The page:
Oddly enough, for as long as I have followed a vegetarian diet, I had never really dabbled in the world of Indian cuisine. It was not until I moved to Korea that I experienced this culinary wonder, thanks to my good friend Jenna. She shared with me her love of Indian food and boy do I owe her. I guess I had always been intimidated by the spice combinations and I was convinced that I could never get it “right.” Truth is, once you get the staples, you can’t really mess it up. And the result is truly epic.
Chana masala has become my go to choice when I find myself in an Indian dining establishment. Accompanied with basmati rice, some ghee slathered naan, and a thick glass of mango juice; too good for words. The, uhhh… “unique” smells of Indian cuisine are entirely forgivable once your taste buds experience the depth and delight of flavors.
Aside from the fried options, Indian cuisine is overall fairly healthy. Spices, vegetables, beans and lentils, and ghee (clarified butter) all do a body good. Don’t fear the fats! I use coconut oil in my version, simply because I have that on hand more often than ghee. But either is essential to the recipe and should not be omitted. Our bodies need healthy fats to keep our cells happy and our brain healthy.
Cinnamon is the rock-star of this recipe. I prefer Ceylon or “true” cinnamon, which hails from Sri Lanka and southwest India but the Cassia variety (Chinese) is awesome as well. The aromatic, sweet, and warming properties of cinnamon make it a wonderful food enhancer during the winter months. Some of the scientifically confirmed effects of cinnamon include stimulation of the circulatory system, digestion aid, anti-ulcerative properties, anti-inflammatory properties, and antibiotic properties . A more recent study even suggests positive health implications for those with type 2 diabetes. Benefits of cinnamon can be attributed to its cinnamaldehyde, cinnamyl acetate, and cinnamyl alchol content present in the essential oil . It smells good, tastes good, and is good for you; it’s no wonder this ancient spice was at one time considered more precious than gold.
This is the ultimate one-pot-wonder that will give you a flavorful, satisfying, and complete meal. After looking up the basic spice profile for masala, I created my own take on Chana Masala (like chicken Tikka Masala but with chickpeas). The lycopene and antioxidant power from the tomato sauce, healing properties from fragrant spices, nourishing fats, and protein from the chickpeas (or chicken) make this a fantastic go-to meal. It freezes well too. My husband likes his with cubed organic chicken breast. We probably eat this at least twice a week because it is easy, warming, and outrageously delicious. This batch is about 8 servings, possibly 12 if you stretch it. My husband and I usually get 6-8 servings; our portions are generous.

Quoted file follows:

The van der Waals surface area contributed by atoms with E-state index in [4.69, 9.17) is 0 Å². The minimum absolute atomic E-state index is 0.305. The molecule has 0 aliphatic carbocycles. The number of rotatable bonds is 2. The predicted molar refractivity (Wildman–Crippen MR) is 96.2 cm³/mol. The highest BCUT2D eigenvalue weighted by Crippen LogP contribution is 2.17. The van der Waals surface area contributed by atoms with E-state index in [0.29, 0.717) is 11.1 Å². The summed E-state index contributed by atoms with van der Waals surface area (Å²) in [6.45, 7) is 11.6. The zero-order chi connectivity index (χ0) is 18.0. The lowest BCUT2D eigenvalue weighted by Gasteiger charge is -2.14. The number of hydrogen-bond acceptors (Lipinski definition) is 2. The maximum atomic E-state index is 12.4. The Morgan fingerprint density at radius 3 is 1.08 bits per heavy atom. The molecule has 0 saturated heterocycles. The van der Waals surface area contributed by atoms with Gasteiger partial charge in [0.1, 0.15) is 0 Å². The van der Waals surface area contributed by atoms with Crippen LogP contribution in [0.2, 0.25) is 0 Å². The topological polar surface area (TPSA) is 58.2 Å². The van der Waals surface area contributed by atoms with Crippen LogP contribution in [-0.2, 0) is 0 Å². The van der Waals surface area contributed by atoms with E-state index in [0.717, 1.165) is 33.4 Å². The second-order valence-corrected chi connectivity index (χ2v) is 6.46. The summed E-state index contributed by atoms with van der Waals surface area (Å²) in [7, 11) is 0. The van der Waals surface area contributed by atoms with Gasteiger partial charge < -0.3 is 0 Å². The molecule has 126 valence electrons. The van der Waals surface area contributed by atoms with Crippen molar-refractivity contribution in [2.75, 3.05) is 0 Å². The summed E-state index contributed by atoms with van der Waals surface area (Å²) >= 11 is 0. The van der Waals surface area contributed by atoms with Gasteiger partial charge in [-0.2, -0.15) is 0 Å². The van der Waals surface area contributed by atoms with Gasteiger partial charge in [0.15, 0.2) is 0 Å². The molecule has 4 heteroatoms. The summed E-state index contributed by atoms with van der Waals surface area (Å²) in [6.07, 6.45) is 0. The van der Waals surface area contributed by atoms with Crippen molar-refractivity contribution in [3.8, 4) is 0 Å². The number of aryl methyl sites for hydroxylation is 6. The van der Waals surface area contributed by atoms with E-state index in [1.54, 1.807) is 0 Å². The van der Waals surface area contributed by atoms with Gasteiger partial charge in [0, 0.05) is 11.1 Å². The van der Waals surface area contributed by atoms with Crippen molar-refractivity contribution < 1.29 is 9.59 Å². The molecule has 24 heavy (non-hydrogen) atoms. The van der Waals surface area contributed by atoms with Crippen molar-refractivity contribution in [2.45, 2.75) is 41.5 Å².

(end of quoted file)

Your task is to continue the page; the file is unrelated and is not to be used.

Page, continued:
- ¼ cup organic, cold pressed coconut oil (or ghee, if you have it)
- 2 large yellow onions, chopped
- 8 cloves garlic, minced
- 2 Tablespoons cumin
- 1-2 teaspoons sea salt (depending on if your tomato sauce has added salt)
- 2 teaspoons ground ginger
- 2 teaspoons cayenne pepper (add more or less, depending on how spicy you want it. We like it medium.)
- 1 teaspoon ground Ceylon cinnamon
- ½ teaspoon Hot Madras Curry powder (any curry powder will work, Hot Madras just has an extra kick)
- 2 (14 ounce) cans of organic, low-salt tomato sauce (make sure it’s BPA free; Muir Glen is a great brand)
- 2 cups unsweetened almond milk
- 1 Tablespoon + 1 teaspoon paprika
- 2 Tablespoons coconut sugar/stevia/lucuma powder
- 2 cans organic chickpeas, drained and rinsed
- 4 organic chicken breasts, cubed
Yield: 8-12 servings
Heat coconut oil over medium heat in a large sauté pan or sauce pan (I prefer the sauté pan). Once melted, add onion and cook until translucent. About 5 minutes.
Add garlic and continue to cook for another minute.
Add cumin, sea salt, ginger, cayenne pepper, cinnamon, and Hot Madras curry powder. Fry to about 2 minutes, until very fragrant.
Add tomato sauce and bring to boil. Then reduce heat to low and simmer 10 minutes. Stir occasionally.
Add almond milk, paprika, and sweetener of choice. Simmer for 15 minutes, until thickened. Stir. Add chickpeas and simmer another 5 minutes or until chickpeas are heated through.
*If adding chicken, heat some coconut oil in a skillet over medium heat. Add cubed chicken and coat with curry powder. Sear until just the outer part of the chicken is cooked. Transfer chicken and any remaining juices to the masala sauce and simmer another 30 minutes or until the chicken is cooked through.
Simmering times are important so don’t skimp. This allows the masala to develop complex flavors from all the spices. Serve over basmati rice, quinoa, or broccoli rice (my favorite) with a side of naan. Top with a dollop of plain Greek yogurt to cool down the cayenne, if you wish. I make large batches and freeze it. That way, I can have dinner in a hurry by just heating it up and pouring over some rice. Done and done. I love this stuff.
 Murray, M. T., Pizzorno, J. E., & Pizzorno, L. (2005). The encyclopedia of healing foods. New York: Atria Books.